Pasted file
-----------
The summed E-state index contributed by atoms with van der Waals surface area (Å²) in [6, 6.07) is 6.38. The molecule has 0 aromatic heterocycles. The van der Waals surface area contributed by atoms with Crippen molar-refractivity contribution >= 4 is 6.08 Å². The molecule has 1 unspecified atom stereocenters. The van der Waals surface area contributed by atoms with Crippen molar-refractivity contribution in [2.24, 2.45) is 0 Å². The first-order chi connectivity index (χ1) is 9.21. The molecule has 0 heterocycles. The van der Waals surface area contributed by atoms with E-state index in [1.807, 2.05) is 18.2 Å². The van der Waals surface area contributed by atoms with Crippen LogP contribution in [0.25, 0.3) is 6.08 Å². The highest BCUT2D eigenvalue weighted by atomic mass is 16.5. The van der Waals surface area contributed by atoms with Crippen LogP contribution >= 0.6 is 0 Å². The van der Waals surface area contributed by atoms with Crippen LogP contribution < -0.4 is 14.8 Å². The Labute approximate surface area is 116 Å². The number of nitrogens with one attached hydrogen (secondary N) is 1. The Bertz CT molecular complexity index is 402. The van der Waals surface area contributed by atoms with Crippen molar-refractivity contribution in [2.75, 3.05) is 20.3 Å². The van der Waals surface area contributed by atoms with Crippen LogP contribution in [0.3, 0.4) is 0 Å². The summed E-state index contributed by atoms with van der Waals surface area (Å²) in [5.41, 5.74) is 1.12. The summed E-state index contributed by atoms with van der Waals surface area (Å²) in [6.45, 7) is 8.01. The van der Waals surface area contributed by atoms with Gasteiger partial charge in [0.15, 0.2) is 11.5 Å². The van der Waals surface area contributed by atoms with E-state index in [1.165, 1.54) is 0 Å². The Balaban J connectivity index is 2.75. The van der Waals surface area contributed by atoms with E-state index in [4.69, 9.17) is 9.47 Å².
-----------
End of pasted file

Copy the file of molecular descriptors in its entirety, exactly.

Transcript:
The summed E-state index contributed by atoms with van der Waals surface area (Å²) in [6, 6.07) is 6.38. The molecule has 0 aromatic heterocycles. The van der Waals surface area contributed by atoms with Crippen molar-refractivity contribution >= 4 is 6.08 Å². The molecule has 1 unspecified atom stereocenters. The van der Waals surface area contributed by atoms with Crippen molar-refractivity contribution in [2.24, 2.45) is 0 Å². The first-order chi connectivity index (χ1) is 9.21. The molecule has 0 heterocycles. The van der Waals surface area contributed by atoms with E-state index in [1.807, 2.05) is 18.2 Å². The van der Waals surface area contributed by atoms with Crippen LogP contribution in [0.25, 0.3) is 6.08 Å². The highest BCUT2D eigenvalue weighted by atomic mass is 16.5. The van der Waals surface area contributed by atoms with Crippen LogP contribution >= 0.6 is 0 Å². The van der Waals surface area contributed by atoms with Crippen LogP contribution < -0.4 is 14.8 Å². The Labute approximate surface area is 116 Å². The number of nitrogens with one attached hydrogen (secondary N) is 1. The Bertz CT molecular complexity index is 402. The van der Waals surface area contributed by atoms with Crippen molar-refractivity contribution in [2.75, 3.05) is 20.3 Å². The van der Waals surface area contributed by atoms with Crippen LogP contribution in [0.3, 0.4) is 0 Å². The summed E-state index contributed by atoms with van der Waals surface area (Å²) in [5.41, 5.74) is 1.12. The summed E-state index contributed by atoms with van der Waals surface area (Å²) in [6.45, 7) is 8.01. The van der Waals surface area contributed by atoms with Gasteiger partial charge in [0.15, 0.2) is 11.5 Å². The van der Waals surface area contributed by atoms with E-state index in [1.165, 1.54) is 0 Å². The Balaban J connectivity index is 2.75. The van der Waals surface area contributed by atoms with E-state index in [4.69, 9.17) is 9.47 Å².